This last month has been quite eventful.
While so much is happening in the world and in our country, much has happened with my health as well. After completing my 35th round of chemotherapy at Arkansas Children’s, my teams in both Arkansas and Tennessee collaborated together to determine that it would be in my best interest to stop chemo. We had anticipated doing chemo until June, but my body was growing slow to recover. The last year-and-a-half has been a constant battle of balancing enough chemo to keep the leukemia away but not so much that my body is impacted negatively. My doctors have put a great amount of thought into the perfect balance and I am trusting in them as I transition back into life without treatment.
This is not my first time stopping treatment, but I am hopeful that it is the last. We will continue to do many tests regularly to assure that my body remains in remission, both from the Ewing’s sarcoma and the leukemia. Before stopping treatment, my doctors wanted to do a bone marrow biopsy to confirm there was no leukemia and that my marrow remained 100% donor post-transplant. Both of these results came back great! I am proud to say that I remain in remission. We will continue to monitor my remission status by doing labs monthly and bone marrow biopsies every three months. Concurrently, I have scans to monitor my remission for Ewing’s sarcoma every six months, as well as a multitude of tests in between to monitor the function of my organs post-treatment.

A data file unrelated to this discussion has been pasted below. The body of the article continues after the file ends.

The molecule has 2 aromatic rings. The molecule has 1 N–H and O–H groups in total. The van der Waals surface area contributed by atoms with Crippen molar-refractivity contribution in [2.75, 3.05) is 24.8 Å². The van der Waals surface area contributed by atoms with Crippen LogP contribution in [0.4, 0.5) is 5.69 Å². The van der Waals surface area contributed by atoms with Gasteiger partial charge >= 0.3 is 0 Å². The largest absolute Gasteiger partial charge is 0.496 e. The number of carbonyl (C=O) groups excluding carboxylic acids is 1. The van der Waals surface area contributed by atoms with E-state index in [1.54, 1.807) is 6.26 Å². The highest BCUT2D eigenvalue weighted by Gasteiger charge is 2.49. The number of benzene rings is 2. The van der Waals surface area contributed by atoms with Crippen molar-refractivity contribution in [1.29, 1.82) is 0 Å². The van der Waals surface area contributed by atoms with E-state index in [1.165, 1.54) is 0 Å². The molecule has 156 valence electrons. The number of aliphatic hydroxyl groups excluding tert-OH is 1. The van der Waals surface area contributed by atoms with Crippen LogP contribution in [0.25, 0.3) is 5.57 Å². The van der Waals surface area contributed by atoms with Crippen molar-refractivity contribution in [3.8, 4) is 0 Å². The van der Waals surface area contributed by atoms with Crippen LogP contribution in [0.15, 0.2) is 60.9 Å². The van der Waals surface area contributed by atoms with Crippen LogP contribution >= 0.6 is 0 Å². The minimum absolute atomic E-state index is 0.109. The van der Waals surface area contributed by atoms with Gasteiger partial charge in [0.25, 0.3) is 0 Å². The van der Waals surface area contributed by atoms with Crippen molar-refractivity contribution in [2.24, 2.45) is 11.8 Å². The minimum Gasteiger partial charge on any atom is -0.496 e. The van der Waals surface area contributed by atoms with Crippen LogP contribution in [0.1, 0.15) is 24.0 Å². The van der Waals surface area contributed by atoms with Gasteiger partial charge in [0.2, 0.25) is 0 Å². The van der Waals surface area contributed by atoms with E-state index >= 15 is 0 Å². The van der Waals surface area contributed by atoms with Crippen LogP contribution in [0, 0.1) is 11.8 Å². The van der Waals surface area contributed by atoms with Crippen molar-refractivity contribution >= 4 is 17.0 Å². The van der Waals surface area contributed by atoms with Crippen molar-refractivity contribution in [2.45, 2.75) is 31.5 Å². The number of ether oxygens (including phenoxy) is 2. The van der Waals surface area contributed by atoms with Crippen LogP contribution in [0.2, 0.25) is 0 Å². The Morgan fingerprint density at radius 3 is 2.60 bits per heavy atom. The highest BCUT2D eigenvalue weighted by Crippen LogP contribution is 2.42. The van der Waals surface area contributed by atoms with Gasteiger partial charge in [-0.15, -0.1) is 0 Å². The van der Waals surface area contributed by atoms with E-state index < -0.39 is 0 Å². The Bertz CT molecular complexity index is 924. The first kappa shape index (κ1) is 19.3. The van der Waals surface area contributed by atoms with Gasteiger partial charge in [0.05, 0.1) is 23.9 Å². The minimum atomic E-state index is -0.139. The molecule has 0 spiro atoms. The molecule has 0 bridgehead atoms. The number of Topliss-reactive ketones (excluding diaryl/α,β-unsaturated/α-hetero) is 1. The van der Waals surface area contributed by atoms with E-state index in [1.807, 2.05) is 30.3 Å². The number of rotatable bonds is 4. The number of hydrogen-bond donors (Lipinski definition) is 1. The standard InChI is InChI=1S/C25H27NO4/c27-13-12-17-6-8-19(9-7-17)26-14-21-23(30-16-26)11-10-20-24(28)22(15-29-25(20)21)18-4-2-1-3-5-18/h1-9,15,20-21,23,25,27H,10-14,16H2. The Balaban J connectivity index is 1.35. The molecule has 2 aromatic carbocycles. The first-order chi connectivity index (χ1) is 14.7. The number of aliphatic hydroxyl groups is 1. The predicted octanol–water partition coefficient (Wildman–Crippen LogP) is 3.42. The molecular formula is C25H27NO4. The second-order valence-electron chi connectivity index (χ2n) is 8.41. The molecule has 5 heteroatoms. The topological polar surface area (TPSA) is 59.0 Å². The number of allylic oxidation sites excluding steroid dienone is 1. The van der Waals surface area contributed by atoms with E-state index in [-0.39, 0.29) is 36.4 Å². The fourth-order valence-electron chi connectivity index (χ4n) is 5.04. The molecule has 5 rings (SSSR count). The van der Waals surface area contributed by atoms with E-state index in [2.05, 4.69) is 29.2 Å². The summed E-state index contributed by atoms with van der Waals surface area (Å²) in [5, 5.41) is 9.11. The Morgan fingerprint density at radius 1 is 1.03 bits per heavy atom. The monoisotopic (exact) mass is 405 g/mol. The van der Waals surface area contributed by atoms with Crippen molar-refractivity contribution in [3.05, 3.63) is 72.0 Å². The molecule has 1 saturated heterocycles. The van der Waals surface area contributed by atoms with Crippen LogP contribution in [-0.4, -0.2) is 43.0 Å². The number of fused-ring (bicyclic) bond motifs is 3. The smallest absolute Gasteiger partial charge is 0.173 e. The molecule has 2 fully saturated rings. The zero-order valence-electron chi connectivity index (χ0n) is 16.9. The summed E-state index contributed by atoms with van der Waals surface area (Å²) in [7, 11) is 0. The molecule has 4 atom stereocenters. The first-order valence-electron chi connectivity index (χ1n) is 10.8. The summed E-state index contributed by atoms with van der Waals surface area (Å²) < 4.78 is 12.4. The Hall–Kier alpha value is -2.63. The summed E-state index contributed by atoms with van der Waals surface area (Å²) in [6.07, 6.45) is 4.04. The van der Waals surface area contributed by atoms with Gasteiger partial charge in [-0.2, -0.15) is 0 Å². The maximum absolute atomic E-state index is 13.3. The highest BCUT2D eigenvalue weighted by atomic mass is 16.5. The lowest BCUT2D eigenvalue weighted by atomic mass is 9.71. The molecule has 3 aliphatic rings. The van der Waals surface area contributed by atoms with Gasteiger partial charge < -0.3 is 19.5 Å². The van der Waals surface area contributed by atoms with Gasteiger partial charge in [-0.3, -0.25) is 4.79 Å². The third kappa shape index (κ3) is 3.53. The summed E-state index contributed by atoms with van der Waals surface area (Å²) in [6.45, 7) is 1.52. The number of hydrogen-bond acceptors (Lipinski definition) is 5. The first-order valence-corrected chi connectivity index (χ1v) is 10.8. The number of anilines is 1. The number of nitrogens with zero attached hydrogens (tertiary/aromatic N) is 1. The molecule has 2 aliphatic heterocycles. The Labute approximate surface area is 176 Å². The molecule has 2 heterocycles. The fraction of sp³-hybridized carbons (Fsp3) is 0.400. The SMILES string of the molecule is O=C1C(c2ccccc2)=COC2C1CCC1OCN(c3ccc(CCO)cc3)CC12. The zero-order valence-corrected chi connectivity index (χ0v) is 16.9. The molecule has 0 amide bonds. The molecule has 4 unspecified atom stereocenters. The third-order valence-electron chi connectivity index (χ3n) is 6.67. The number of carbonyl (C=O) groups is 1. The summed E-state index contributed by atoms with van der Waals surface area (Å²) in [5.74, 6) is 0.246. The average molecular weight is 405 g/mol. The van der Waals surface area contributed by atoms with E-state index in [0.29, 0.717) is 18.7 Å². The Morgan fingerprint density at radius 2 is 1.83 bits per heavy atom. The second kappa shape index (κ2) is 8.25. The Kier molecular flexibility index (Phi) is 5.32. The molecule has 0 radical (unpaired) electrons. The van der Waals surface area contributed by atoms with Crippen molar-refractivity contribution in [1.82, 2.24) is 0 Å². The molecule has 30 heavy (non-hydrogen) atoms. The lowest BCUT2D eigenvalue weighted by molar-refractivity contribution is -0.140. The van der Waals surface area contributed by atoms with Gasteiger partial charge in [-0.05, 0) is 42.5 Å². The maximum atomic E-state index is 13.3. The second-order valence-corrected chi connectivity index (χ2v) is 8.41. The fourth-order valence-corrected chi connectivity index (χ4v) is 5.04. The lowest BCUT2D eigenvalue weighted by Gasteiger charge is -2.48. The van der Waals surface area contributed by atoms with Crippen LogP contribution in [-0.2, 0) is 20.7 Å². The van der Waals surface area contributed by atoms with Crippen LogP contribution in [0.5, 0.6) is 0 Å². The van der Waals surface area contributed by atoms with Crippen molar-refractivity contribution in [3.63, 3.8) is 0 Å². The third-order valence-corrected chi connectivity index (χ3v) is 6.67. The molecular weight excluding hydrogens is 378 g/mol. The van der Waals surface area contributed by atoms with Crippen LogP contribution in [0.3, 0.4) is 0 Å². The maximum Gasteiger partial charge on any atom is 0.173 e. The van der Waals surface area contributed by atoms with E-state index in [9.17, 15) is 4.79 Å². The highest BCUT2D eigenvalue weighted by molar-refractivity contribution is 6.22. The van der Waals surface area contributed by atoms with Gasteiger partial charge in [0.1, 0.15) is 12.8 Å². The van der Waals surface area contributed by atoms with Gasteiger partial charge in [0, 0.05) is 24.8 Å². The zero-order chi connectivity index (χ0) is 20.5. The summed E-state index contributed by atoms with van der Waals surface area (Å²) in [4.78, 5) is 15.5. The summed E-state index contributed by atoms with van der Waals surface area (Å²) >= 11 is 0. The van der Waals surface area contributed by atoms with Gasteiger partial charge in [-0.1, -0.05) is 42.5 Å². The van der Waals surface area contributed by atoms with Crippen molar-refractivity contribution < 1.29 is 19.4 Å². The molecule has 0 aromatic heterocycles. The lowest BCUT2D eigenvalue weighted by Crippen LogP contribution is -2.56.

There is a sense of ambivalence with stopping treatment. While I am happy and relieved to no longer have to take chemo and all of the side effects and struggles that are paired with it, I have also lost the sense of security that it provides. We now have to hope and pray that the treatment I did is enough to keep the cancer away forever. No matter what though, I know that God has a plan for my life. I will be eternally grateful to Him for blessing me with a supportive community, strong family, compassionate doctors, and two selfless donors. This might have been my fight, but I have not done it alone.
There is no way when I received my initial diagnosis at 17 that I ever could have predicted the journey I was embarking on. This journey is still not over, but I am looking forward to the next chapter. As I continue to endure a plethora of medical tests for the rest of my life, my hope is that I am able to spread the word of the bone marrow registry. Without the registry, I would not have found my two donors, and I know I would not be here today. Joining is easy. All you have to do is sign up online and swab your cheek. If you are healthy and able, please join, and if you are fighting the unbearable, stay strong and positive. These are words that my grandfather has encouraged me with for nearly half a decade of fighting, and I am taking them with me as I move forward in life.